This homily was preached on the fourth Sunday of Lent at St. Ignatius Church, Chestnut Hill, Mass.
When St. Ignatius Loyola was coming up with the laws and rules for the Society of Jesus, he included some strange things. When he was writing about who to accept into the Jesuits he wrote in the Constitutions of the Jesuits, that no one should be admitted to the Jesuits who had, “in regard to the exterior, a lack of bodily integrity, illnesses and weaknesses or notable ugliness.” That’s right, there was a beauty requirement to become a Jesuit. No one could be notably ugly, or otherwise deformed. Ignatius goes on to explain why.
It is to be noticed that persons who have notable disfigurements or defects such as humpbacks and other deformities, whether they be natural or accidental, such as those from wounds and the like, are not suitable for this Society. For these defects are hindrances for the priesthood and do not help toward the edification of the neighbors…
Of course this sounds strange to our ears today, and in fact these rules no longer apply to candidates who present themselves for admission to the Society of Jesus. Being notably ugly is no longer an impediment for entrance in the society of Jesus.
Tonight’s gospel is a story about inclusion and exclusion, a tale about those who are left out of society and those who get to exclude them. The man born blind is excluded from his culture and his society because of his deformity, his blindness. The logic goes something like this, and we see it in the question of the disciples. “Who sinned, this man or his parents, that caused him to be blind?” Physical defects were seen to be the result of moral badness, moral defects. Of course we still have this sort of thinking in our own culture today. Many people who wind up in the hospital often ask, “What have I done to deserve this?” It’s embedded deep within our psyche to equate these things—physical illness, deformity, or notable ugliness in the case of Ignatius—with moral deviancy, sinfulness, bad behavior.
Jesus, in tonight’s gospel, turns this sort of thinking about sinfulness and sickness on its head. He asks us tonight to change the way we think about sin and sickness and the relationship between the two. On a deeper level, he asks us to change the way we think about who gets in and who is left out of our society, our culture, and our institutions. According to Jesus, the man is not blind because of his sin or the sin of his parents. This isn’t to say that they were without sin. No, we assume that because they are part of the human race, that they are sinful people. Jesus just wants us to stop thinking that physical defects are the result of moral evil, and therefore a reason for excluding people from our midst.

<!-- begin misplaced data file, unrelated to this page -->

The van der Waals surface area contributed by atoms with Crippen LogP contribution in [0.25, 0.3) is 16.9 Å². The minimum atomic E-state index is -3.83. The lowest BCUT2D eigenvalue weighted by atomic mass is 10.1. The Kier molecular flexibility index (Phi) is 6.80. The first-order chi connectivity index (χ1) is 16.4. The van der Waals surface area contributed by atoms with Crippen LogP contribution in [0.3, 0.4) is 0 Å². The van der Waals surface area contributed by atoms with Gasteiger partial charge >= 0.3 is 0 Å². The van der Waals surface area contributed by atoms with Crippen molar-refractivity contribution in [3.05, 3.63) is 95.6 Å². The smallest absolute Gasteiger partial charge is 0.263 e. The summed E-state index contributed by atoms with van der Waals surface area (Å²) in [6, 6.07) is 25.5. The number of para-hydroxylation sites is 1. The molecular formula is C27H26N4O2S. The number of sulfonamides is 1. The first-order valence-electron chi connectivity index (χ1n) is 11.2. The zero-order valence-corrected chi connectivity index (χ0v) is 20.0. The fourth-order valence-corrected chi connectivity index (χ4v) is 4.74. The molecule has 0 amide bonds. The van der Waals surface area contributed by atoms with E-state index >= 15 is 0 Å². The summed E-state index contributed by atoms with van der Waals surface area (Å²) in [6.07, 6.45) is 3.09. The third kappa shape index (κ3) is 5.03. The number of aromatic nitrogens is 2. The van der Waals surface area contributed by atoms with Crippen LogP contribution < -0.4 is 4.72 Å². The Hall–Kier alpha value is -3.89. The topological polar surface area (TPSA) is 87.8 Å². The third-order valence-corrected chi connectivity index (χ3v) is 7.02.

According to Jesus, the man was born blind so that he works of God may be made manifest in him. And then Jesus sets out to correct the deficiency by making a paste of mud, an ointment of the very earth from which the first Adam was fashioned. We learn here that Jesus has come to complete our creation—to bring all of us into the fold, to give all of us a complete life. Notice that nothing was required of the man. Jesus did not interrogate him to determine his worthiness for healing. It’s only after the healing that the man comes to believe in the power of God as expressed through Jesus’ miraculous healing of the man.
Sin really has nothing to do with this story, and that’s Jesus’ main point. Of course sin does separate us from the love of God and love of neighbor, and thus by our sin we exclude ourselves from the community of humankind. But this story is about how we pass judgment on those among us. Who among us do we exclude from society because of their so-called sinfulness? Who do we keep away from the table of the Lord because of their so-called sinfulness? While Jesus clearly wants all to be included at the banquet of the Lord, some sit in judgment over others. Who because of the way God made them are kept at arms length from the rest of us?
Jesus tells us tonight, that these so-called defects are not really defects, they are opportunities for the grace of God to be at work among us. Lent is a time for conversion, change of heart and mind. Our task tonight is to change the way we think about sin, exclusion and inclusion in our society. Tonight we have an opportunity to end up on the correct side of salvation history—the side of salvation history that includes everyone at the Lord’s table. Perhaps as we go through our examination of consciousness at the end of tonight’s mass, we might ask God to show us how we have excluded people because of what we think is sinful yet God finds full of grace and light and hope.
No one is above the instinct to exclude—take St. Ignatius as a example of someone who fell into this way of thinking—and we need to open our hearts to the possibility of conversion. So as we continue to make our Lenten conversion—our Lenten journey, let us pray for the openness to meet all of our brothers and sisters here at the table of the Lord.
Jeff Johnson, S.J.